Re: End of story character

From: Asmus Freytag <>
Date: Fri, 25 Jan 2013 06:16:22 -0800

> On Thu, 24 Jan 2013 20:05:41 -0300
> Andrés Sanhueza <> wrote:
>> Do you think that a "end of story" symbol may be feasible/useful?
My position is that the attempt to encode such "semantics" that are
defined on the whole text level is a mistake. In fact, it is a common
mistake that keeps surfacing in proposals or tentative proposals.

When Unicode encodes semantics, it's on the level of individual symbols.
If there were a recognized notation that defined an "end of text"
symbol, then you could encode that in Unicode, and expect that to be
rendered with ordinary stylistic variations (governed by font selection
- with the font not selected just for that symbol, but once, for all
aspects of that notation).

Such a use would then be analogous to something like the integral sign,
which has a (small) range of customary and conventional shapes, e.g.
upright or slanted, bulky or slender, which fall into what anyone would
consider stylistic variations. The precise variation is usually selected
by choice of font not just for the integral, but a whole set of other
mathematical symbols as well (the full notation in fact).

Placing a symbol of some sort at the end of a text is a fairly
widespread convention, but there is no agreement on any set or range of
customary shapes for that purpose. In a way, that makes this convention
less a notation, but something different. In some ways it's more similar
to the way that languages may agree on representing the concept "house"
as a known, albeit with completely different sets of shapes ("house",
"Haus", "hus", "maison" etc.).

For languages, those representations would be called spellings, and I
think that's the appropriate concept as well for the "end of story"
convention. Rather than conceiving of it as a single "character" with a
range of "glyphs", it's a convention on the whole text level that is
customarily expressed by different spellings (choice of abstract or
pictorial symbol).

Just as Unicode does not unify spellings, the different choices of
symbol for "end of story" should remain disunified. Each user of the
convention decides on an appropriate character or symbol for the
purpose. (Another analogy would be list item markers which are equally
not unified into a generic control code with "glyph variants", but are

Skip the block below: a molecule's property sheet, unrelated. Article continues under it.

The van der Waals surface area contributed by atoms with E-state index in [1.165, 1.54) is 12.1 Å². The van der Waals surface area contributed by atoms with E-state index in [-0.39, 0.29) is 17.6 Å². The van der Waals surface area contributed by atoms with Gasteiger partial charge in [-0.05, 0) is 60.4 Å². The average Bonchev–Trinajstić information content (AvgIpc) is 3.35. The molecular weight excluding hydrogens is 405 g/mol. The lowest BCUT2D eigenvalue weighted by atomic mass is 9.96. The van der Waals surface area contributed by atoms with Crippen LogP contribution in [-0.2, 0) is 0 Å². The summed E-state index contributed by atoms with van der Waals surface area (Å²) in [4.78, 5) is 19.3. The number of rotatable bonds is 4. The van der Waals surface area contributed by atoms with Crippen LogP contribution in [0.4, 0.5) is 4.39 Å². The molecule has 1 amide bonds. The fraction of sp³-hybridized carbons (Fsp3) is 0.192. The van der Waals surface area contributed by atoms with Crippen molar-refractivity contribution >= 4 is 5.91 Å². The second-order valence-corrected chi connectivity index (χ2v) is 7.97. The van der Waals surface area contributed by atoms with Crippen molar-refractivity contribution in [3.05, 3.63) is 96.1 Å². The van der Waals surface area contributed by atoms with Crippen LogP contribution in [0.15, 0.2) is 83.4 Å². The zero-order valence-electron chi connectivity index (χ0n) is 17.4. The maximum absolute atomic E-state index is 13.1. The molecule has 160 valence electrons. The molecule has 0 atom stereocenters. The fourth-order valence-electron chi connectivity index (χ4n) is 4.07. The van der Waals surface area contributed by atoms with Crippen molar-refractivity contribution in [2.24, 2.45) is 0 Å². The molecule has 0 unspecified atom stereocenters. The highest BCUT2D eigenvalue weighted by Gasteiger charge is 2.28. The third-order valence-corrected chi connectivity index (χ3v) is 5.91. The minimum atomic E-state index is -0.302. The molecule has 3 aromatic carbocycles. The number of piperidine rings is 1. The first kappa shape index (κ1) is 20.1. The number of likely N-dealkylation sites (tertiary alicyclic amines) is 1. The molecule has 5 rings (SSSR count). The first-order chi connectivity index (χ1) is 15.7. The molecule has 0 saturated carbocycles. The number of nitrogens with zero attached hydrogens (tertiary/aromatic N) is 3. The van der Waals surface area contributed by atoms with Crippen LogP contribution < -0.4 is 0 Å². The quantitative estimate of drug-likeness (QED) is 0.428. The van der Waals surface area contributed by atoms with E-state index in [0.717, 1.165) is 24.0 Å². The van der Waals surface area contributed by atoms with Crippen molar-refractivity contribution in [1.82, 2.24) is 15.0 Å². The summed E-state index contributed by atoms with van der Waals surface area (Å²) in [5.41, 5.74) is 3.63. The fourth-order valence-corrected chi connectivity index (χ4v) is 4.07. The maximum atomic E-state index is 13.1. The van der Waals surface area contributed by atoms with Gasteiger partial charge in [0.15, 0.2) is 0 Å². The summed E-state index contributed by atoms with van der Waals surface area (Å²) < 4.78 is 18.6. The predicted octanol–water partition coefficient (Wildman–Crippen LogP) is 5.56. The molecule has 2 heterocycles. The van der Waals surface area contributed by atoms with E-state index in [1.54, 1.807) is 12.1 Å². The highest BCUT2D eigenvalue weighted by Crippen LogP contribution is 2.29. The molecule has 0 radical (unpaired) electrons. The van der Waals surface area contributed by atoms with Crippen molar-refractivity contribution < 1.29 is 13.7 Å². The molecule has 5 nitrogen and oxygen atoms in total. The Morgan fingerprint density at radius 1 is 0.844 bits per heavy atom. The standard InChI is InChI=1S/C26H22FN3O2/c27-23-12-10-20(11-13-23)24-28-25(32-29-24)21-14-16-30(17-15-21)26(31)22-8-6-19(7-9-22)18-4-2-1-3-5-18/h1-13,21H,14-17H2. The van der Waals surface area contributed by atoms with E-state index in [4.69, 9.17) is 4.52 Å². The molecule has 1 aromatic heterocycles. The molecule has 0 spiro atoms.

separate characters).

Because the semantic of the convention is not directly represented /
representable on the encoding level, there's also no need to encode
multiple characters of different shapes such as "end of story-1", "end
of story-2" etc. Instead, like the use of "." or "," for decimal point,
the semantic of "end of story" comes from context. Whenever a symbol is
placed consistently at the end of every story in a collection, that
symbol acquires the "end of story" semantics.

There are cases where Unicode has duplicated characters (using the same
shape) based on which convention they happen to be used with. All these
duplications are problematic in many contexts, however well intentioned
they may have been. These cases make poor precedents and must be
properly understood as the exceptions they are. The general encoding
principle in Unicode remains that Unicode does not encode spelling -
which means that symbols and other characters can be put into new
contexts and there acquire new semantics to the human reader - without
requiring the addition of dedicated code points.

With this, we can turn back to the original question. Should an "end of
story" character be encoded? The answer must be negative. However, if
particular shapes have been in widespread enough use for that purpose,
but are not yet encoded in Unicode as their own symbol, then encoding
such symbols for general use would be appropriate.

Some of the more fancy symbols used for "end of story" on the other hand
might be better implemented as private use characters. For example the
use of corporate logos at the end of magazine articles.

Received on Fri Jan 25 2013 - 08:18:21 CST

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